Situated on the island of Tenerife, Teide National Park features the Teide-Pico Viejo stratovolcano that, at 3,718 m, is the highest peak on Spanish soil. Rising 7,500 m above the ocean floor, it is regarded as the world’s third-tallest volcanic structure and stands in a spectacular environment. The visual impact of the site is all the greater due to atmospheric conditions that create constantly changing textures and tones in the landscape and a ‘sea of clouds’ that forms a visually impressive backdrop to the mountain. Teide is of global importance in providing evidence of the geological processes that underpin the evolution of oceanic islands.
Teide National Park, dominated by the 3,718 m Teide-Pico Viejo stratovolcano, represents a rich and diverse assemblage of volcanic features and landscapes concentrated in a spectacular setting.
Criterion (vii): Mount Teide is a striking volcanic landscape dominated by the jagged Las Cañadas escarpment and a central volcano that makes Tenerife the third tallest volcanic structure in the world. Within this landscape is a superlative suite of landforms that reveal different phases of construction and remodeling of the volcanic complex and highlight its unique geodiversity. The visual impact is emphasized by atmospheric conditions that create constantly changing textures and tones in the landscape and a ‘sea of clouds’ that forms a visually impressive backdrop to the mountain.
Criterion (viii): Teide National Park is an exceptional example of a relatively old, slow moving, geologically complex and mature volcanic system. It is of global importance in providing diverse evidence of the geological processes that underpin the evolution of oceanic islands, and these values complement those of existing volcanic properties on the World Heritage List, such as the Hawaii Volcanoes National Park. It offers a diverse and accessible assemblage of volcanic features and landscapes in a relatively limited area. The area is a major centre for international research with a long history of influence on geology and geomorphology especially through the work of von Humboldt, von Buch and Lyell which has made Mount Teide a significant site in the history of volcanology.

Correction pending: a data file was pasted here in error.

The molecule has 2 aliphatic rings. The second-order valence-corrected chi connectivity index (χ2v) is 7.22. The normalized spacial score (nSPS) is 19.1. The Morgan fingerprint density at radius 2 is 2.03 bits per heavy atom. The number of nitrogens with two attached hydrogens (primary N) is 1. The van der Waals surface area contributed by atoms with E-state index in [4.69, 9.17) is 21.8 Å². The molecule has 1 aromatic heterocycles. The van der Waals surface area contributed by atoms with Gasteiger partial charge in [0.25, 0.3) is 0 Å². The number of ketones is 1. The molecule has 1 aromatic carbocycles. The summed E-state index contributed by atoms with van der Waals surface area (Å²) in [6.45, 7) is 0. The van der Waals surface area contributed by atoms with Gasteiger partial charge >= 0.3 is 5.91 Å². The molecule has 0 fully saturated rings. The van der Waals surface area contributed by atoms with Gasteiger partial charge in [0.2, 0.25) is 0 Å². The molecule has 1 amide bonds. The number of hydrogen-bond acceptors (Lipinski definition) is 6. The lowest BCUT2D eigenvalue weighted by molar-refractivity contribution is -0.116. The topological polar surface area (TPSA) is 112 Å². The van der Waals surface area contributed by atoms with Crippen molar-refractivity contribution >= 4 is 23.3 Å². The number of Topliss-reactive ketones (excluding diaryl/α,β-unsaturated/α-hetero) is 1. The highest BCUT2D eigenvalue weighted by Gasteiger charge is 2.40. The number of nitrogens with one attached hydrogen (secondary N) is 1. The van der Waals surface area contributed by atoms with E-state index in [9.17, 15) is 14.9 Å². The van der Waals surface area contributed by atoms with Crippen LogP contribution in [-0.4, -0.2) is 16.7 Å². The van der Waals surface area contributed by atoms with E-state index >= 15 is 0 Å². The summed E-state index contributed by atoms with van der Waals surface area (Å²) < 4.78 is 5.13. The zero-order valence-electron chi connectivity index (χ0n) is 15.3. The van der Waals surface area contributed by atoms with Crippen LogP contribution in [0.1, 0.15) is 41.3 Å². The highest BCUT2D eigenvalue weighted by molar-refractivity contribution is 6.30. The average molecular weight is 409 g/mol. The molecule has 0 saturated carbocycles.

Santa Cruz de Tenerife is the capital and largest city of Tenerife. It’s also the capital city of the Canary Islands, together with Las Palmas. Santa Cruz de Tenerife is at the eastern tip of the island of Tenerife, the largest of the Canary Island chain. The municipal borough covers an area of 150 km² and it is divided into two areas: the Anaga Massif and the southern ramp formed by the lava flows that run down from the Acentejo peak to the coast. The city’s population was 205,000 in 2018. From the beginning, the economic nucleus of the city centred on the port. The first wharf, constructed in 1548, was by the beach of Añazo, later destroyed in a storm. The bay of Santa Cruz was appreciated by navigators due to its natural advantages and that turned it into a food supply centre for the ships that sailed for the New World [read more].
San Cristóbal de La Laguna, informally known as La Laguna, is a city in Tenerife. It is the oldest city on the island and has a well-preserved city centre, and in 1999 was designated a WV-Unesco-icon-small.svg UNESCO World Heritage Site. Its elevation is considerably higher than Santa Cruz de Tenerife, making it noticeably cooler than other nearby settlements. First called Aguere by the indigenous Guanche inhabitants, the entire valley and the large lake which onced existed in its depression (the Spanish name La Laguna) was originally a pilgrimage site. Following the Battle of Aguere in 1494, the Spanish established their own settlement in 1496 and declared it the capital of Tenerife, and later of all the Canary Islands. The city centre with its current layout and architecture dates largely to the late 16th century. Its urban plan was considered to be so successful that it was then used as a blueprint for later Spanish colonial cities in the New World, including such diverse places as Oaxaca, Lima, and Havana [read more].
Las Palmas de Gran Canaria is the capital of Gran Canaria, the largest city in the Canary Islands, and one of the largest cities in Spain. In 2018, it had about 380,000 residents. There is no actual city centre. The nucleus is the picturesque old town Vegueta. The city has several districts: Vegueta – Historical enclave of the city; Triana – One of the oldest districts in Las Palmas, and now the city’s commercial centre; Isleta – The district bordering the northern part of the Las Canteras beach. Most hotels are here. Las Palmas has a much windier climate than the southern parts of Gran Canaria, which makes it feel cooler. Gran Canaria Airport receives flights from Madrid (about 2½ hours), from Barcelona and Bilbao (about 3 hours), UK (4 or 4½ hours), Europe and northern Africa. See Playa de Las Canteras. Almost 4 km in length, this beach is the ve symbol of the city and its citizens [read more].